|Publication number||US7614235 B2|
|Application number||US 11/069,095|
|Publication date||Nov 10, 2009|
|Priority date||Mar 1, 2005|
|Also published as||EP1705426A1, EP1705426B1, US20060196188|
|Publication number||069095, 11069095, US 7614235 B2, US 7614235B2, US-B2-7614235, US7614235 B2, US7614235B2|
|Inventors||Steven W. Burd, Albert K. Cheung|
|Original Assignee||United Technologies Corporation|
|Export Citation||BiBTeX, EndNote, RefMan|
|Patent Citations (30), Non-Patent Citations (1), Referenced by (9), Classifications (10), Legal Events (3)|
|External Links: USPTO, USPTO Assignment, Espacenet|
This invention relates generally to a combustor liner, and more particularly to a combustor liner that includes cooling holes.
Typically, a combustor for a gas turbine engine includes an outer casing and an inner liner. The liner and the casing are radially spaced apart to form a passage for compressed air. The liner forms a combustion chamber within which compressed air mixes with fuel and is ignited. The liner includes a hot side exposed to hot combustion gases and a cold side facing the passage formed between the liner and the casing. Liners can be single-wall or double-wall construction, single-piece construction or segmented construction in the form of discrete heat shields, panels or tiles.
Typically, a plurality of cooling holes supply a thin layer of cooling air that insulates the hot side of the liner from extreme combustion temperatures. The liner also includes other openings much larger than the cooling holes that provide for the introduction of compressed air to feed the combustion process. The thin layer of cooling air can be disrupted by flow through the larger openings potentially resulting in elevated liner temperatures adjacent the larger openings. Elevated or uneven temperature distributions within the liner can promote undesired oxidation of the liner material, coating-failure or thermally induced stresses that degrade the effectiveness, integrity and life of the liner.
It is known to arrange cooling holes in a dense grouping upstream of larger openings to distribute ample cooling airflow in regions via film cooling and effective heat removal through the thickness of the liner by convection along the surfaces of the holes. Disadvantageously, the greater flow through the larger openings can disrupt the flow of cooling air around the larger opening. This situation can result in a deficiency of cooling air downstream of the larger opening causing an undesirable increase in liner temperature. Further, the amount of cooling airflow is limited for design intent and it is therefore desirable to efficiently allocate available cooling airflow to provide even temperature distribution throughout the liner.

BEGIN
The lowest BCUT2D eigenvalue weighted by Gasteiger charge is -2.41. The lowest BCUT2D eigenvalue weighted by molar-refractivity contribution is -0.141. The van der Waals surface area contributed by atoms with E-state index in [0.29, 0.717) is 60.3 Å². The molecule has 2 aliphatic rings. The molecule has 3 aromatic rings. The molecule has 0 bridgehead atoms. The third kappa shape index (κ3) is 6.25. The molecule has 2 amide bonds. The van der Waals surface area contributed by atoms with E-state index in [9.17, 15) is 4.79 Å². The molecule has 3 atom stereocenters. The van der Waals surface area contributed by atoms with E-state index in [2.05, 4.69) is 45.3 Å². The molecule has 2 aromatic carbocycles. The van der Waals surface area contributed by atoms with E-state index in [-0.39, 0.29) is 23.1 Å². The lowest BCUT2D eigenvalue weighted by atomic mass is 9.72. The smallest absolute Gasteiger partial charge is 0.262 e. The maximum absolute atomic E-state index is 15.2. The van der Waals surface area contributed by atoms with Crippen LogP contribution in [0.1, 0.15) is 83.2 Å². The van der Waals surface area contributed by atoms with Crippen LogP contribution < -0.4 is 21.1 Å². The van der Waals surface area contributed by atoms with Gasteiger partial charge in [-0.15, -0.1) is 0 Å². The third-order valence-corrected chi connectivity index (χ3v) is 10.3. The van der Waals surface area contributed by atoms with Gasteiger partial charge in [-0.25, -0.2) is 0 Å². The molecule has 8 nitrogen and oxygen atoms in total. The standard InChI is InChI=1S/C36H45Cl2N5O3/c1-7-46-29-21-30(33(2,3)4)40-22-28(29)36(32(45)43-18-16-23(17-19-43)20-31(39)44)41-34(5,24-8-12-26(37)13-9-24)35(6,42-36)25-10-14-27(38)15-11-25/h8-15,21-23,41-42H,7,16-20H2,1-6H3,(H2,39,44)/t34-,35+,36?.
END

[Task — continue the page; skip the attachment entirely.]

Accordingly, it is desirable to develop a combustor liner that improves cooling layer properties adjacent to large openings to eliminate uneven temperature distributions or undesirable temperature levels.
This invention is a combustor assembly including patterns of closely spaced cooling holes tailored to provide enhanced cooling adjacent large openings.
The combustor assembly includes an inner and outer liner defining a combustion chamber. The inner and outer liners include a plurality of cooling holes spaced a specified distance apart. The cooling holes are relatively small openings compared to large openings that provide compressed air to aid in the combustion process. The cooling holes include first, second and third groups. The first group of cooling holes is the most densely spaced, followed by the second group and then the third group. The first group provides increased cooling flow to accommodate potential increased temperatures along the surface of the inner and outer liners caused by disruption of cooling airflow.
The first group of cooling air holes begins upstream of the leading edge of a large opening and terminates at a point downstream of the leading edge. The increased density of cooling holes accommodate local disturbances in cooling airflow by supplying an increased volume of cooling airflow to localized areas.
The various features and advantages of this invention will become apparent to those skilled in the art from the following detailed description of the currently preferred embodiment and the drawings that accompany the detailed description briefly described below.
The inner and outer liners 16, 18 include a hot side 30 that is exposed to hot combustion gases and a cool side 32 facing the passages 20. The hot side 30 of the inner and outer liners 16, 18 is insulated from the extreme heat generated by the hot combustion gases 28 by a layer of cooling airflow 34 along the surface of the inner and outer liners 16, 18. The cooling airflow 34 is supplied by a plurality of cooling holes 36 arranged throughout each of the inner and outer liners 16, 18. The holes also provide a means for additional cooling via convection along the surface areas of the holes.
In addition to the cooling holes 36, the inner and outer liners 16, 18 include large openings 38 that can disrupt cooling airflow 34. The large openings 38 can be dilution, quench or trim holes supplying air for combustion and to tailor combustor exit equality. Further, the large openings 38 can be borescope holes or igniter portholes. Each of the large openings 38 can disrupt the cooling airflow 34 reducing the effective cooling around the corresponding large opening 38. Other large opening, in the form of igniter port holes or access ports, and other geometric obstructions or protrusions may be significant enough to impact cooling flow similarly.